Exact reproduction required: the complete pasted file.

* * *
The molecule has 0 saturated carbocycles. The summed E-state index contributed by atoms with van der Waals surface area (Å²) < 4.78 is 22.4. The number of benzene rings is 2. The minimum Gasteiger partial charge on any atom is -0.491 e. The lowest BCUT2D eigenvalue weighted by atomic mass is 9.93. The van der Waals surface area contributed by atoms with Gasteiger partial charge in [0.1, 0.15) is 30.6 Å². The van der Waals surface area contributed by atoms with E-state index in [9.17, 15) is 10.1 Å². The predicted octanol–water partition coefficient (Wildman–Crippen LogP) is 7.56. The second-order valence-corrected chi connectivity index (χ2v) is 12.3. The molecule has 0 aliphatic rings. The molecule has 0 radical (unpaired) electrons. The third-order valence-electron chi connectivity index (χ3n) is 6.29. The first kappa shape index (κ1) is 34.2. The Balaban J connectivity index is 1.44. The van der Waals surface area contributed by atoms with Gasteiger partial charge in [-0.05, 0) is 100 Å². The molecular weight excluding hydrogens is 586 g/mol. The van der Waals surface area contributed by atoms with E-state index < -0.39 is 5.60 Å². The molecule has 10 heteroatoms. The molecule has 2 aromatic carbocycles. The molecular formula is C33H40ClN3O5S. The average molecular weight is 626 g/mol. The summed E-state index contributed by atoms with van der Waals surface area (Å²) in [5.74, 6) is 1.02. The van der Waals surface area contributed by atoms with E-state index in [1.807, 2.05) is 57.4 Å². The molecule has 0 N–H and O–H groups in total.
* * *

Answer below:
The molecule has 0 saturated carbocycles. The summed E-state index contributed by atoms with van der Waals surface area (Å²) < 4.78 is 22.4. The number of benzene rings is 2. The minimum Gasteiger partial charge on any atom is -0.491 e. The lowest BCUT2D eigenvalue weighted by atomic mass is 9.93. The van der Waals surface area contributed by atoms with Gasteiger partial charge in [0.1, 0.15) is 30.6 Å². The van der Waals surface area contributed by atoms with E-state index in [9.17, 15) is 10.1 Å². The predicted octanol–water partition coefficient (Wildman–Crippen LogP) is 7.56. The second-order valence-corrected chi connectivity index (χ2v) is 12.3. The molecule has 0 aliphatic rings. The molecule has 0 radical (unpaired) electrons. The third-order valence-electron chi connectivity index (χ3n) is 6.29. The first kappa shape index (κ1) is 34.2. The Balaban J connectivity index is 1.44. The van der Waals surface area contributed by atoms with Gasteiger partial charge in [-0.05, 0) is 100 Å². The molecular weight excluding hydrogens is 586 g/mol. The van der Waals surface area contributed by atoms with E-state index < -0.39 is 5.60 Å². The molecule has 10 heteroatoms. The molecule has 2 aromatic carbocycles. The molecular formula is C33H40ClN3O5S. The average molecular weight is 626 g/mol. The summed E-state index contributed by atoms with van der Waals surface area (Å²) in [5.74, 6) is 1.02. The van der Waals surface area contributed by atoms with E-state index in [1.807, 2.05) is 57.4 Å². The molecule has 0 N–H and O–H groups in total.